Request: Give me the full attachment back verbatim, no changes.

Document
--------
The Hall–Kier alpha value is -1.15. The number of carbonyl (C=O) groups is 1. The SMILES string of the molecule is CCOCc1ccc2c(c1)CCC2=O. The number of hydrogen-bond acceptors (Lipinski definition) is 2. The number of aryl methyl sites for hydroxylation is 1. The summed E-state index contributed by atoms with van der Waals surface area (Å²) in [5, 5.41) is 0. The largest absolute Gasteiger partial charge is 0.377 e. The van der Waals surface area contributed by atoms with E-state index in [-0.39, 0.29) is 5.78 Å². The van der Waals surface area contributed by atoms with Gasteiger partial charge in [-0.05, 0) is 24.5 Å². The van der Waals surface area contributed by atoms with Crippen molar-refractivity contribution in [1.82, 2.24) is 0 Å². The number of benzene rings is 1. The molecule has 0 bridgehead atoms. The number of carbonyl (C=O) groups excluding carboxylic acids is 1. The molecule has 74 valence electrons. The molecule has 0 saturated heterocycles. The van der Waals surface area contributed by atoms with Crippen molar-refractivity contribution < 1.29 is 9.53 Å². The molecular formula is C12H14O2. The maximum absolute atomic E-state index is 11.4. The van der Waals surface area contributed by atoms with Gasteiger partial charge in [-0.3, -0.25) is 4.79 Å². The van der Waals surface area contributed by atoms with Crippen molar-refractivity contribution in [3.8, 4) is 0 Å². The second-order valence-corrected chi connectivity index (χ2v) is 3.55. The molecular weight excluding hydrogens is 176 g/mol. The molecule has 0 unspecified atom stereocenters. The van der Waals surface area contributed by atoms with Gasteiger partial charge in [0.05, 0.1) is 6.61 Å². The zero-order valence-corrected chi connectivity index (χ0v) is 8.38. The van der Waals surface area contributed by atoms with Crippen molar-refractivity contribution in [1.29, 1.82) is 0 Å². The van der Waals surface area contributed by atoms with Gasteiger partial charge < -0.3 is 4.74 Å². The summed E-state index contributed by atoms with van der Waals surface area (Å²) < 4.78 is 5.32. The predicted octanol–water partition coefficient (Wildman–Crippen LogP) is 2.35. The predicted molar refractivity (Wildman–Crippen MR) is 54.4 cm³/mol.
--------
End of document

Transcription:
The Hall–Kier alpha value is -1.15. The number of carbonyl (C=O) groups is 1. The SMILES string of the molecule is CCOCc1ccc2c(c1)CCC2=O. The number of hydrogen-bond acceptors (Lipinski definition) is 2. The number of aryl methyl sites for hydroxylation is 1. The summed E-state index contributed by atoms with van der Waals surface area (Å²) in [5, 5.41) is 0. The largest absolute Gasteiger partial charge is 0.377 e. The van der Waals surface area contributed by atoms with E-state index in [-0.39, 0.29) is 5.78 Å². The van der Waals surface area contributed by atoms with Gasteiger partial charge in [-0.05, 0) is 24.5 Å². The van der Waals surface area contributed by atoms with Crippen molar-refractivity contribution in [1.82, 2.24) is 0 Å². The number of benzene rings is 1. The molecule has 0 bridgehead atoms. The number of carbonyl (C=O) groups excluding carboxylic acids is 1. The molecule has 74 valence electrons. The molecule has 0 saturated heterocycles. The van der Waals surface area contributed by atoms with Crippen molar-refractivity contribution < 1.29 is 9.53 Å². The molecular formula is C12H14O2. The maximum absolute atomic E-state index is 11.4. The van der Waals surface area contributed by atoms with Gasteiger partial charge in [-0.3, -0.25) is 4.79 Å². The van der Waals surface area contributed by atoms with Crippen molar-refractivity contribution in [3.8, 4) is 0 Å². The second-order valence-corrected chi connectivity index (χ2v) is 3.55. The molecular weight excluding hydrogens is 176 g/mol. The molecule has 0 unspecified atom stereocenters. The van der Waals surface area contributed by atoms with Gasteiger partial charge in [0.05, 0.1) is 6.61 Å². The zero-order valence-corrected chi connectivity index (χ0v) is 8.38. The van der Waals surface area contributed by atoms with Crippen molar-refractivity contribution in [1.29, 1.82) is 0 Å². The van der Waals surface area contributed by atoms with Gasteiger partial charge < -0.3 is 4.74 Å². The summed E-state index contributed by atoms with van der Waals surface area (Å²) < 4.78 is 5.32. The predicted octanol–water partition coefficient (Wildman–Crippen LogP) is 2.35. The predicted molar refractivity (Wildman–Crippen MR) is 54.4 cm³/mol.